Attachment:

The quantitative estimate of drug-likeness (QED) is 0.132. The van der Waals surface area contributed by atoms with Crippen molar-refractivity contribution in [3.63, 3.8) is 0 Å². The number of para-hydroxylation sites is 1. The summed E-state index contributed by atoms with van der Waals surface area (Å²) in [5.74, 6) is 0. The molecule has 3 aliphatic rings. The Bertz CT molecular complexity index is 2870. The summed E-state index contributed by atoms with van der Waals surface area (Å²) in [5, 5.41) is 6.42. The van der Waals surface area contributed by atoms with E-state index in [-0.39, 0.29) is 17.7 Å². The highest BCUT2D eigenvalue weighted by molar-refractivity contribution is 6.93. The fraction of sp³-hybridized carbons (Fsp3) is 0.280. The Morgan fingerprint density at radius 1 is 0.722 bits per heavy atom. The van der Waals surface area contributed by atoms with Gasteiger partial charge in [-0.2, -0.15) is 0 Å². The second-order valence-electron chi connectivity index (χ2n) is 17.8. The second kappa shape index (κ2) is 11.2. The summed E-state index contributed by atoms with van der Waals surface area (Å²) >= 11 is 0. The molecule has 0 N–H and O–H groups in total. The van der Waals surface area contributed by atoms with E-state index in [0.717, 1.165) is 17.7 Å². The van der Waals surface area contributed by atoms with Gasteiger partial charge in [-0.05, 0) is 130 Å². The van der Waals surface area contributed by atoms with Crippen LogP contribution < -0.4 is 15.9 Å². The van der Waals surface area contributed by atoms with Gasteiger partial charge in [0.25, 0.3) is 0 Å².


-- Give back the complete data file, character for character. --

The quantitative estimate of drug-likeness (QED) is 0.132. The van der Waals surface area contributed by atoms with Crippen molar-refractivity contribution in [3.63, 3.8) is 0 Å². The number of para-hydroxylation sites is 1. The summed E-state index contributed by atoms with van der Waals surface area (Å²) in [5.74, 6) is 0. The molecule has 3 aliphatic rings. The Bertz CT molecular complexity index is 2870. The summed E-state index contributed by atoms with van der Waals surface area (Å²) in [5, 5.41) is 6.42. The van der Waals surface area contributed by atoms with E-state index in [-0.39, 0.29) is 17.7 Å². The highest BCUT2D eigenvalue weighted by molar-refractivity contribution is 6.93. The fraction of sp³-hybridized carbons (Fsp3) is 0.280. The Morgan fingerprint density at radius 1 is 0.722 bits per heavy atom. The van der Waals surface area contributed by atoms with Gasteiger partial charge in [-0.2, -0.15) is 0 Å². The second-order valence-electron chi connectivity index (χ2n) is 17.8. The second kappa shape index (κ2) is 11.2. The summed E-state index contributed by atoms with van der Waals surface area (Å²) >= 11 is 0. The molecule has 0 N–H and O–H groups in total. The van der Waals surface area contributed by atoms with E-state index in [0.717, 1.165) is 17.7 Å². The van der Waals surface area contributed by atoms with Gasteiger partial charge in [-0.05, 0) is 130 Å². The van der Waals surface area contributed by atoms with Crippen LogP contribution < -0.4 is 15.9 Å². The van der Waals surface area contributed by atoms with Gasteiger partial charge in [0.25, 0.3) is 0 Å².